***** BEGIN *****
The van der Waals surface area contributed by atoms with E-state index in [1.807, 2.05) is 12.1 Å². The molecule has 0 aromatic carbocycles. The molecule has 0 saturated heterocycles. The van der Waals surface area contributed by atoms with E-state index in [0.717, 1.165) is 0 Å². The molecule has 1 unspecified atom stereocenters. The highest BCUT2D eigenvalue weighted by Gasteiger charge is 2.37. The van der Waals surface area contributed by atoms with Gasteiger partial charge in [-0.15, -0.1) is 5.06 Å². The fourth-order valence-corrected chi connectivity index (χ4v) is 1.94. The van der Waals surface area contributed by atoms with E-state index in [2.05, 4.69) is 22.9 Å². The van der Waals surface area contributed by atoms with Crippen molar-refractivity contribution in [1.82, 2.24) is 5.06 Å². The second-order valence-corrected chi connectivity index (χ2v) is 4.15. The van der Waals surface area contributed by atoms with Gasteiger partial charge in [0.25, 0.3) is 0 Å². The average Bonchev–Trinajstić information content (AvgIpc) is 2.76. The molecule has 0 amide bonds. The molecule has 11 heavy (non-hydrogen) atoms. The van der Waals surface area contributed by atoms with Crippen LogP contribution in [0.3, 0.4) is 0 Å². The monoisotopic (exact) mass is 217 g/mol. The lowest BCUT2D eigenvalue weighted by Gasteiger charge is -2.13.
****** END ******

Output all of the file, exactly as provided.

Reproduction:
The van der Waals surface area contributed by atoms with E-state index in [1.807, 2.05) is 12.1 Å². The molecule has 0 aromatic carbocycles. The molecule has 0 saturated heterocycles. The van der Waals surface area contributed by atoms with E-state index in [0.717, 1.165) is 0 Å². The molecule has 1 unspecified atom stereocenters. The highest BCUT2D eigenvalue weighted by Gasteiger charge is 2.37. The van der Waals surface area contributed by atoms with Gasteiger partial charge in [-0.15, -0.1) is 5.06 Å². The fourth-order valence-corrected chi connectivity index (χ4v) is 1.94. The van der Waals surface area contributed by atoms with E-state index in [2.05, 4.69) is 22.9 Å². The van der Waals surface area contributed by atoms with Crippen molar-refractivity contribution in [1.82, 2.24) is 5.06 Å². The second-order valence-corrected chi connectivity index (χ2v) is 4.15. The van der Waals surface area contributed by atoms with Gasteiger partial charge in [0.25, 0.3) is 0 Å². The average Bonchev–Trinajstić information content (AvgIpc) is 2.76. The molecule has 0 amide bonds. The molecule has 11 heavy (non-hydrogen) atoms. The van der Waals surface area contributed by atoms with Crippen LogP contribution in [0.3, 0.4) is 0 Å². The monoisotopic (exact) mass is 217 g/mol. The lowest BCUT2D eigenvalue weighted by Gasteiger charge is -2.13.